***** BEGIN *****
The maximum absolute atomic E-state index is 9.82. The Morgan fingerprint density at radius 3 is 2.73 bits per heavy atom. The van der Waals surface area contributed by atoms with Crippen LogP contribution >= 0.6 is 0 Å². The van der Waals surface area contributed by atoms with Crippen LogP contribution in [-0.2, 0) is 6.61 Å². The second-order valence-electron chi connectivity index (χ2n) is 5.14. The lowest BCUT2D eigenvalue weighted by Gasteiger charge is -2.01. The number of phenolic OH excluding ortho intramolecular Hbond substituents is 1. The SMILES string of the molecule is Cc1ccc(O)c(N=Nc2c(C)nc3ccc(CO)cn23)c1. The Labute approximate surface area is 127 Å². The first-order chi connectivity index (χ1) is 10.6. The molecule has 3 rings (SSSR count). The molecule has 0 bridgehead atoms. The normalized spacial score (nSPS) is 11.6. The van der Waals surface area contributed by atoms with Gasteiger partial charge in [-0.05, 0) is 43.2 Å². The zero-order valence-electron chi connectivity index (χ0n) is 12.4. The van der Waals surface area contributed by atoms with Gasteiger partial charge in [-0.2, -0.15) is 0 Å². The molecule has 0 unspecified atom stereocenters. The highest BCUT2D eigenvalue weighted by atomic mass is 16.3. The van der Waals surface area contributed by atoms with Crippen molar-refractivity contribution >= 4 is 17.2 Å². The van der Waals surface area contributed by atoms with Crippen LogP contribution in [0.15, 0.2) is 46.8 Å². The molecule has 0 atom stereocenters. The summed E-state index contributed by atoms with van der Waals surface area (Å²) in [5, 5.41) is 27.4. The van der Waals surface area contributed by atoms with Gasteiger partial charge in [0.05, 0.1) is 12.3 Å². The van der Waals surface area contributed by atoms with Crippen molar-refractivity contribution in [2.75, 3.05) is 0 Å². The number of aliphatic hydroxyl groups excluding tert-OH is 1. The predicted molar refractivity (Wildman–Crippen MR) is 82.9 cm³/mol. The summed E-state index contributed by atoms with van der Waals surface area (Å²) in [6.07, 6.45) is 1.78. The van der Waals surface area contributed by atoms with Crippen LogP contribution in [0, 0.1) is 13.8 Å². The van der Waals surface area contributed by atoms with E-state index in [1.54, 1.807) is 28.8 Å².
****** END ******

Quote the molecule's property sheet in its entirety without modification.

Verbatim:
The maximum absolute atomic E-state index is 9.82. The Morgan fingerprint density at radius 3 is 2.73 bits per heavy atom. The van der Waals surface area contributed by atoms with Crippen LogP contribution >= 0.6 is 0 Å². The van der Waals surface area contributed by atoms with Crippen LogP contribution in [-0.2, 0) is 6.61 Å². The second-order valence-electron chi connectivity index (χ2n) is 5.14. The lowest BCUT2D eigenvalue weighted by Gasteiger charge is -2.01. The number of phenolic OH excluding ortho intramolecular Hbond substituents is 1. The SMILES string of the molecule is Cc1ccc(O)c(N=Nc2c(C)nc3ccc(CO)cn23)c1. The Labute approximate surface area is 127 Å². The first-order chi connectivity index (χ1) is 10.6. The molecule has 3 rings (SSSR count). The molecule has 0 bridgehead atoms. The normalized spacial score (nSPS) is 11.6. The van der Waals surface area contributed by atoms with Gasteiger partial charge in [-0.05, 0) is 43.2 Å². The zero-order valence-electron chi connectivity index (χ0n) is 12.4. The van der Waals surface area contributed by atoms with Gasteiger partial charge in [-0.2, -0.15) is 0 Å². The molecule has 0 unspecified atom stereocenters. The highest BCUT2D eigenvalue weighted by atomic mass is 16.3. The van der Waals surface area contributed by atoms with Crippen molar-refractivity contribution >= 4 is 17.2 Å². The van der Waals surface area contributed by atoms with Crippen LogP contribution in [0.15, 0.2) is 46.8 Å². The molecule has 0 atom stereocenters. The summed E-state index contributed by atoms with van der Waals surface area (Å²) in [5, 5.41) is 27.4. The van der Waals surface area contributed by atoms with Gasteiger partial charge in [0.05, 0.1) is 12.3 Å². The van der Waals surface area contributed by atoms with Crippen molar-refractivity contribution in [2.75, 3.05) is 0 Å². The number of aliphatic hydroxyl groups excluding tert-OH is 1. The predicted molar refractivity (Wildman–Crippen MR) is 82.9 cm³/mol. The summed E-state index contributed by atoms with van der Waals surface area (Å²) in [6.07, 6.45) is 1.78. The van der Waals surface area contributed by atoms with Crippen LogP contribution in [0, 0.1) is 13.8 Å². The van der Waals surface area contributed by atoms with E-state index in [1.54, 1.807) is 28.8 Å².